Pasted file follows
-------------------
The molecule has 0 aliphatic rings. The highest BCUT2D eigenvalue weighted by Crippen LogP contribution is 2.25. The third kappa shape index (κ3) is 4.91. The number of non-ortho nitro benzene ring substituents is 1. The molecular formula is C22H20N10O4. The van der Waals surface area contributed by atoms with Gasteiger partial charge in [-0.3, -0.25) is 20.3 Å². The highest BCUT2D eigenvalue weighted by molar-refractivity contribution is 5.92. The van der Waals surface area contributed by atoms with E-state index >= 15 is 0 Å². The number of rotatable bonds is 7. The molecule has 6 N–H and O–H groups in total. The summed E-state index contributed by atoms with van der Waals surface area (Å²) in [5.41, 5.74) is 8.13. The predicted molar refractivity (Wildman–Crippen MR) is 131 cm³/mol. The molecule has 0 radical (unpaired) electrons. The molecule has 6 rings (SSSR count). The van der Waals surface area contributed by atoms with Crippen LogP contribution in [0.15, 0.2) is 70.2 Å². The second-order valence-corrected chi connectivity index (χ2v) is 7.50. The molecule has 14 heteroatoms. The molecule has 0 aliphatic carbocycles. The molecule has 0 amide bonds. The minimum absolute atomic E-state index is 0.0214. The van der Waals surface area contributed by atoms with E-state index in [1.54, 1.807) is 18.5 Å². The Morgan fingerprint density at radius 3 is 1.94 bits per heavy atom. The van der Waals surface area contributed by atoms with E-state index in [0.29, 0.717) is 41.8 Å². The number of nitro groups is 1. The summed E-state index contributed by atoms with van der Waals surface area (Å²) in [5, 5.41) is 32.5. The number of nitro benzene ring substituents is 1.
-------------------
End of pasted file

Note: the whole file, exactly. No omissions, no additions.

The molecule has 0 aliphatic rings. The highest BCUT2D eigenvalue weighted by Crippen LogP contribution is 2.25. The third kappa shape index (κ3) is 4.91. The number of non-ortho nitro benzene ring substituents is 1. The molecular formula is C22H20N10O4. The van der Waals surface area contributed by atoms with Gasteiger partial charge in [-0.3, -0.25) is 20.3 Å². The highest BCUT2D eigenvalue weighted by molar-refractivity contribution is 5.92. The van der Waals surface area contributed by atoms with E-state index >= 15 is 0 Å². The number of rotatable bonds is 7. The molecule has 6 N–H and O–H groups in total. The summed E-state index contributed by atoms with van der Waals surface area (Å²) in [5.41, 5.74) is 8.13. The predicted molar refractivity (Wildman–Crippen MR) is 131 cm³/mol. The molecule has 0 radical (unpaired) electrons. The molecule has 6 rings (SSSR count). The van der Waals surface area contributed by atoms with Crippen LogP contribution in [0.15, 0.2) is 70.2 Å². The second-order valence-corrected chi connectivity index (χ2v) is 7.50. The molecule has 14 heteroatoms. The molecule has 0 aliphatic carbocycles. The molecule has 0 amide bonds. The minimum absolute atomic E-state index is 0.0214. The van der Waals surface area contributed by atoms with E-state index in [1.54, 1.807) is 18.5 Å². The Morgan fingerprint density at radius 3 is 1.94 bits per heavy atom. The van der Waals surface area contributed by atoms with E-state index in [0.29, 0.717) is 41.8 Å². The number of nitro groups is 1. The summed E-state index contributed by atoms with van der Waals surface area (Å²) in [5, 5.41) is 32.5. The number of nitro benzene ring substituents is 1.